What They Taught Me: Ned

So into it.
When I moved to Philly in 2011 I was doing a serious runner. NYC is hell on wheels for a horse lover and I had endured two years of hard labor in the most horseless place on earth.

Upon setting foot in the City of Brotherly Love, I immediately went about looking for a barn. I ended up at my current farm because I wanted to change tracks and get into eventing for the first time. There were a couple options available for leasing and the idea of being able to ride more consistently after spending years only riding once a week was too tantalizing to ignore.

A show on my 25th birthday, where we got 7th OF COURSE.
That's when I started my first lease in my adult life, the true reemergence of Megan as an Adult Amateur rider. His name was Ned.

The day we met.
This horse got me back in touch with who I was. I only rode him a couple days a week but as time passed I remembered I wasn't purely a business woman or a student, I was a rider. I slipped back into myself going through the motions of bathing, pulling mane, trail riding and braiding. I brushed Ned until his coat gleamed and my favorite weekend activities were prepping him and the trailer for horse shows.

My first time cross country schooling EVAR.
Ned was a special individual in his own right. He was Sally Cousin's first homebred, a gorgeous purpose bred Thoroughbred. She competed him up to Advanced before he went blind in one eye. He could still jump and navigate courses but you had to give him a nice straight wide turn to the right which meant he'd never make the time.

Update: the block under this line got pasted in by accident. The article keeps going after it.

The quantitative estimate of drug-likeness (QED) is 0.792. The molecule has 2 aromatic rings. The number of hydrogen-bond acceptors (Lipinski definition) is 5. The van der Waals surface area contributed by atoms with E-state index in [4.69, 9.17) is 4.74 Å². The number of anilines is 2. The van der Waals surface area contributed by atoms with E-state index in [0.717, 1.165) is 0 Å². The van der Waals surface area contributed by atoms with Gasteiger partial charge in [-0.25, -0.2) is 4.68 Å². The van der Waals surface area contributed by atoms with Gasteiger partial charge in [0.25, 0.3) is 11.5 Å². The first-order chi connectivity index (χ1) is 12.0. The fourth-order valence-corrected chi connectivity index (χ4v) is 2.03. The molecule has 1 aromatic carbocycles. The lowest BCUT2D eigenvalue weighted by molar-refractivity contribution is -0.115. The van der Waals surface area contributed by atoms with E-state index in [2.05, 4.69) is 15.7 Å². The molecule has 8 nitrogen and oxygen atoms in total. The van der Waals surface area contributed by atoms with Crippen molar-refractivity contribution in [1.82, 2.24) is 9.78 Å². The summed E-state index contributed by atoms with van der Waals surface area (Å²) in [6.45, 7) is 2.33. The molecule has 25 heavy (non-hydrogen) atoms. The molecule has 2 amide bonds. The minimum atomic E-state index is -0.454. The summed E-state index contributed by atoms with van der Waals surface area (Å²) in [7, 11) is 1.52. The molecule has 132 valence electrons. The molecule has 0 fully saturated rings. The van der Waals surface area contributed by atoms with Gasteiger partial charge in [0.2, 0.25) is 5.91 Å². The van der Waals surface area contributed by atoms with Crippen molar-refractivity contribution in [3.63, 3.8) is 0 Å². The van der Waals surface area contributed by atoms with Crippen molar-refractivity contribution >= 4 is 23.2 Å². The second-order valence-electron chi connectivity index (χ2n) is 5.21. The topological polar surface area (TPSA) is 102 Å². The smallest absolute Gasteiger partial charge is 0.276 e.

The purple transformation becomes complete.
I was so lucky to have him. Ned taught me that running cross country was the most fun you could have on this earth. But more importantly, he also brought me back to myself. He reminded me why I love riding and horses so much, and that it was such a vital part of my life I had to keep up with it at the risk of my own sanity.

After eight beautiful months of competing and galloping through hill and dale all over the East Coast we started to hit some walls. He struggled with some symptoms of aging that culminated in a very bad fall and a trip to the ER. After sorting that out he felt better under saddle but then struggled navigating through the barn, the indoor, and eventually the outdoor. It was never clear why he went blind in one eye to begin with but he appeared to be losing his sight in the other eye as well, finally resulting in him going completely blind. We made the decision to let him go a few days before Christmas.

I was devastated to lose this horse. He helped me remember who I was and took a green eventer and allowed me to feel what a true cross country horse felt like. I finally felt inspired to write this post because I still have pictures of him littered around my apartment. I look so genuinely happy in all of them. He was a beautiful, giving animal who had nothing but try in his heart and he made me fall deeply in love with this sport. I'm more than proud to be able to say I could be a part of his story.

Thank you so much, Ned. You turned this rider into an eventer for life.


  1. Wow what a sweet horse with a really cool story. :)

  2. <3 such a special horse - and an amazing opportunity for you!

  3. He sounds amazing! We all need a Ned.

  4. What a wonderful horse that you found right when you needed it.

  5. Horses like that are worth their weight in gold. It's a privilege to know them.

  6. Ned sounds like a wonderful soul. I'm glad you have so many beautiful memories with him <3

  7. What an awesome guy! So glad you had each other if only for a little while.

  8. He sounds awesome and like he gave you quite a bit!


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